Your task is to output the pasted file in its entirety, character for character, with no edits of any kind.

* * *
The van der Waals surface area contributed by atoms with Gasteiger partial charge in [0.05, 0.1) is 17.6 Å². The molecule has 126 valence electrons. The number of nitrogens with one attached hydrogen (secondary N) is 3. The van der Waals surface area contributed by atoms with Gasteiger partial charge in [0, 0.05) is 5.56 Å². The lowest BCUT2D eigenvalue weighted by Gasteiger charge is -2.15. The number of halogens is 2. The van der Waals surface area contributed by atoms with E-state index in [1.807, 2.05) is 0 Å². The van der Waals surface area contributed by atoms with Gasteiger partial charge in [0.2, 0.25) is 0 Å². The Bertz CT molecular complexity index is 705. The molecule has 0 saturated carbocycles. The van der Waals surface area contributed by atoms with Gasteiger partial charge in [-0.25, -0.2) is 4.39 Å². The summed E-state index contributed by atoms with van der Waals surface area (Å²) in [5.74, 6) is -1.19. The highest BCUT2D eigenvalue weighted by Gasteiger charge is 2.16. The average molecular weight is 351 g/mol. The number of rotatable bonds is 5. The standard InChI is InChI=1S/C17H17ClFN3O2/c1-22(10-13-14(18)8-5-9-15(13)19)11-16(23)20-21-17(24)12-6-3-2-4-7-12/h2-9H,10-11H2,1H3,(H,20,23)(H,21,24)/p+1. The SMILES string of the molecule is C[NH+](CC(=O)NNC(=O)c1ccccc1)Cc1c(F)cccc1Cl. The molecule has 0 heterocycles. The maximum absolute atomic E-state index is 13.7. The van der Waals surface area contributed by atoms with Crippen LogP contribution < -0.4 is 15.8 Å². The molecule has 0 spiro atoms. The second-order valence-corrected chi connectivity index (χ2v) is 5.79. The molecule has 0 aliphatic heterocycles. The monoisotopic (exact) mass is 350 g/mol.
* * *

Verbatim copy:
The van der Waals surface area contributed by atoms with Gasteiger partial charge in [0.05, 0.1) is 17.6 Å². The molecule has 126 valence electrons. The number of nitrogens with one attached hydrogen (secondary N) is 3. The van der Waals surface area contributed by atoms with Gasteiger partial charge in [0, 0.05) is 5.56 Å². The lowest BCUT2D eigenvalue weighted by Gasteiger charge is -2.15. The number of halogens is 2. The van der Waals surface area contributed by atoms with E-state index in [1.807, 2.05) is 0 Å². The van der Waals surface area contributed by atoms with Gasteiger partial charge in [0.2, 0.25) is 0 Å². The Bertz CT molecular complexity index is 705. The molecule has 0 saturated carbocycles. The van der Waals surface area contributed by atoms with Gasteiger partial charge in [-0.25, -0.2) is 4.39 Å². The summed E-state index contributed by atoms with van der Waals surface area (Å²) in [5.74, 6) is -1.19. The highest BCUT2D eigenvalue weighted by Gasteiger charge is 2.16. The average molecular weight is 351 g/mol. The number of rotatable bonds is 5. The standard InChI is InChI=1S/C17H17ClFN3O2/c1-22(10-13-14(18)8-5-9-15(13)19)11-16(23)20-21-17(24)12-6-3-2-4-7-12/h2-9H,10-11H2,1H3,(H,20,23)(H,21,24)/p+1. The SMILES string of the molecule is C[NH+](CC(=O)NNC(=O)c1ccccc1)Cc1c(F)cccc1Cl. The molecule has 0 heterocycles. The maximum absolute atomic E-state index is 13.7. The van der Waals surface area contributed by atoms with Crippen LogP contribution < -0.4 is 15.8 Å². The molecule has 0 spiro atoms. The second-order valence-corrected chi connectivity index (χ2v) is 5.79. The molecule has 0 aliphatic heterocycles. The monoisotopic (exact) mass is 350 g/mol.